by way of intro – I’ve been so cut off my writing for so long, as the sparsity of posts here shows. Trying to find my way back, and the first story my brain needed to tell is this, an essay about a man and his 5 gallon bucket of assorted nails and screws and bolts and nuts, about the Midwest and what I miss most about it.
Still, after all these years? Always.
The World of Hands and of Heft
During this long-awful isolation event contained within the acronym COVID I’ve met on Saturday nights at 7 pm with a group of friends from college.
“Group of friends” being a loose term for people I shared 2-4 years of my life with in the early 80s. One of them I’ve stayed close to nearly all the years in between, the others I’ve not talked with since those all-night gaming/drinking/talking sessions in the basement of Bushnell in Beloit, Wisconsin.
My life has taken the largest veer from who we all were back when, and many nights I’ve felt only odd outsider – I came out as lesbian right after leaving college, shifted my whole life to feminist activism, then moved to the east coast, converted to Judaism, and built my life for nearly 30 years around a religious culture that barely existed on that campus (oh, how I’ve learned since that being a Jew at my beloved little college meant living a balance between stranger and target).
Yet and yet and yet again the sinew strung through every pivot is how I remain profoundly Midwestern, a set of values and seeing-ways that make me only-outsider out East but so so at home in grandma’s kitchen/dad’s garage with these old friends. We’d bonded in college not because we were all in the sci-fi club, which we were, or the same majors, which many of us were, but because we were the small-town Midwestern kids, working class, mainly first generation college students, which made us kin even on a Midwestern college campus, a campus where we all first met people from other parts of the U.S., people from families with money and access and passports and all the accoutrements we’d only read about or seen on TV.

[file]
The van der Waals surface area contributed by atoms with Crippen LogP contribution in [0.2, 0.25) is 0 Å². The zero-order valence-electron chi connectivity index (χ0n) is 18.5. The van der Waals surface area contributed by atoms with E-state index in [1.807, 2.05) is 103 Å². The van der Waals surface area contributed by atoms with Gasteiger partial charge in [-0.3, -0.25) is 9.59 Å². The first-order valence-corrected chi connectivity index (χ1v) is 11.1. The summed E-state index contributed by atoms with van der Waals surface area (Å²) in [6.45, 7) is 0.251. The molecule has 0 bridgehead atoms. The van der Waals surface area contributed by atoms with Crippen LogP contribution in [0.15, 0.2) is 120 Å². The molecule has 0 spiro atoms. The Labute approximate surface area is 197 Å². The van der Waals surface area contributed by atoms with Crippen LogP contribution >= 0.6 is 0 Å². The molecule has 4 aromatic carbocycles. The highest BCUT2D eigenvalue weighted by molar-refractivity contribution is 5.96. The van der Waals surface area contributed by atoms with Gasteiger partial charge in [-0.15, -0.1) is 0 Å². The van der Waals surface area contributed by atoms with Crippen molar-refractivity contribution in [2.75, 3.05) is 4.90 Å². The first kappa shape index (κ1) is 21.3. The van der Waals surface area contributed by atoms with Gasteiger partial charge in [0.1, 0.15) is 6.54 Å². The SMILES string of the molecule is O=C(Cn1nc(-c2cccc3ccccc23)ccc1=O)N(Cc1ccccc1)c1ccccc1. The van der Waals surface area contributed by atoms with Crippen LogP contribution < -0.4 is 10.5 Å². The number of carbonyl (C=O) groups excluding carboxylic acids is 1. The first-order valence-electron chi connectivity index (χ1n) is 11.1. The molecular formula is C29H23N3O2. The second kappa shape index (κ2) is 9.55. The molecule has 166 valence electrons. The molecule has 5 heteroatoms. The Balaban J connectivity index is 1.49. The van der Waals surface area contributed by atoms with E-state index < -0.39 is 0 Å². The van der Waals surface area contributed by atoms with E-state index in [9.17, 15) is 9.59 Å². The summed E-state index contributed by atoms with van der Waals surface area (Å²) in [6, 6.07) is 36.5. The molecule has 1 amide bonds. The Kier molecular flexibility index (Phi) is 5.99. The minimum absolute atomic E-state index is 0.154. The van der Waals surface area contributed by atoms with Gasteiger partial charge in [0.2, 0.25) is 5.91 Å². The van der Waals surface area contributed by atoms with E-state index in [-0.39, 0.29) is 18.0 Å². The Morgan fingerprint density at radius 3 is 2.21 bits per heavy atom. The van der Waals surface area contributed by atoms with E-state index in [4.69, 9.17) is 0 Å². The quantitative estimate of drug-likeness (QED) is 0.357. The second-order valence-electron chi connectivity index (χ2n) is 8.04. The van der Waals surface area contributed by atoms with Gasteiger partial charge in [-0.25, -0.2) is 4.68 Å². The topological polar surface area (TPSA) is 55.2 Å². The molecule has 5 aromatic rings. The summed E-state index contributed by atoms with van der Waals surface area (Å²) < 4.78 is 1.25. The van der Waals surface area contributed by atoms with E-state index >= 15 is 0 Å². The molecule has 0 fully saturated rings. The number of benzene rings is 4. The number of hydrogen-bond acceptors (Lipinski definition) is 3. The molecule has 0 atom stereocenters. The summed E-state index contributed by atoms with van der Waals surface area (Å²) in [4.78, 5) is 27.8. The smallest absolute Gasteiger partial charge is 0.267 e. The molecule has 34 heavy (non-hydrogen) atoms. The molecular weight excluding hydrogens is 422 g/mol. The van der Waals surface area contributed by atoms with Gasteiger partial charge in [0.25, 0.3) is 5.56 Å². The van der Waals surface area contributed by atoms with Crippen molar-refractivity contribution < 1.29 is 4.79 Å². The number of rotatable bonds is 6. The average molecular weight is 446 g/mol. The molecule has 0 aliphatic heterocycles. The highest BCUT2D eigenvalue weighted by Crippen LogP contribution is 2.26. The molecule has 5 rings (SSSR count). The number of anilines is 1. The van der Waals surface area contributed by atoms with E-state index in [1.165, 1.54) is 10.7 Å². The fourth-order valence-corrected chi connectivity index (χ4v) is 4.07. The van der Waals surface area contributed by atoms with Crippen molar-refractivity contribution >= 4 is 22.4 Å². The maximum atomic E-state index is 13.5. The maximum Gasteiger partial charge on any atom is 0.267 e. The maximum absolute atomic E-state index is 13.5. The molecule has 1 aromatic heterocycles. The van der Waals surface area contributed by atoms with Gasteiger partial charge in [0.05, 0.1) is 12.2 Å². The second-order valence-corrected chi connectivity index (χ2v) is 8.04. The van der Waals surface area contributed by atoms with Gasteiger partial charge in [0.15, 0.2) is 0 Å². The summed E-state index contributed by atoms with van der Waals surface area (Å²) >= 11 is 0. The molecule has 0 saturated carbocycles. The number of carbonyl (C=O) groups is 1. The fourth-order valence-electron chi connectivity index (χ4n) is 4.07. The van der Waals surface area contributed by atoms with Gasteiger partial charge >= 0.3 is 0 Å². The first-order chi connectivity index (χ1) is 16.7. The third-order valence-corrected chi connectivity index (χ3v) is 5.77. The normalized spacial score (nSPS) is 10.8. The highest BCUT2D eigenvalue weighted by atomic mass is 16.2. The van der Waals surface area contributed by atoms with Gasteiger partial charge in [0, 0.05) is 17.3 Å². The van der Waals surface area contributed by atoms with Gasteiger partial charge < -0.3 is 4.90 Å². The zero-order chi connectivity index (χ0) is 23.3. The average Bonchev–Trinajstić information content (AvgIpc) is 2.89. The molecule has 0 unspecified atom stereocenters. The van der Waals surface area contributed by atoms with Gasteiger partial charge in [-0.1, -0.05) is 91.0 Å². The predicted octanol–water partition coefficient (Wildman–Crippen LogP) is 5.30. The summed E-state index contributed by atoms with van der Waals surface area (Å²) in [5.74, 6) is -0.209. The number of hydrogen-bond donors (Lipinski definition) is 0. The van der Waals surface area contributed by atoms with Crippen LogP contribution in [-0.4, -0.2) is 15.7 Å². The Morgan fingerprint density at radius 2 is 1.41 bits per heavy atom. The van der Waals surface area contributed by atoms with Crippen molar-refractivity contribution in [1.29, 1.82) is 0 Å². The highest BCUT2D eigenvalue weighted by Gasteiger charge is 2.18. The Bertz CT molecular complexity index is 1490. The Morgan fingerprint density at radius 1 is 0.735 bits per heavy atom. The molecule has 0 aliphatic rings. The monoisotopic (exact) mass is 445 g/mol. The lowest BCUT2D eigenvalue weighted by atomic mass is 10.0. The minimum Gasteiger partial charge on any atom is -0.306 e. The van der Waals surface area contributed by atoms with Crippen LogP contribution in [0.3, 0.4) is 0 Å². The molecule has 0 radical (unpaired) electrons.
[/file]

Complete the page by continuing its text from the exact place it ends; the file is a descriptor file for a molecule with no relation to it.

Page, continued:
Life-kin and heart-kin are for so many of us so often not the same kin, not for those of us who world-hop boundary-break continually-try-on-other lives. My life-kin now are feminist, progressive Jews, and that’s my reference world, my calendar world, my ground from which conversations spring world. But my heart-kin – well, that’s several motley tribes, spread across decades of moving in and out of apartments and jobs and lives. I can fall from the sky into any conversation among ex-lesbian separatists and be laughing honest and rich within minutes, for when one doesn’t have to list the million awful realities to prove the war against women is real, there opens the capacity for joy in the face of what we know, with the extra spice of laughing at our own political excesses and criticizing the excesses of the current young versions of who we were. The far-too-few times I and another Peace Camp Dyke meet eyes a time-bubble opens and we dive in, dwelling there again together – fire pit, barn, shitters, carpet squares, bolt cutters, and the songs, oh the songs and also still the stabbing loss of it all.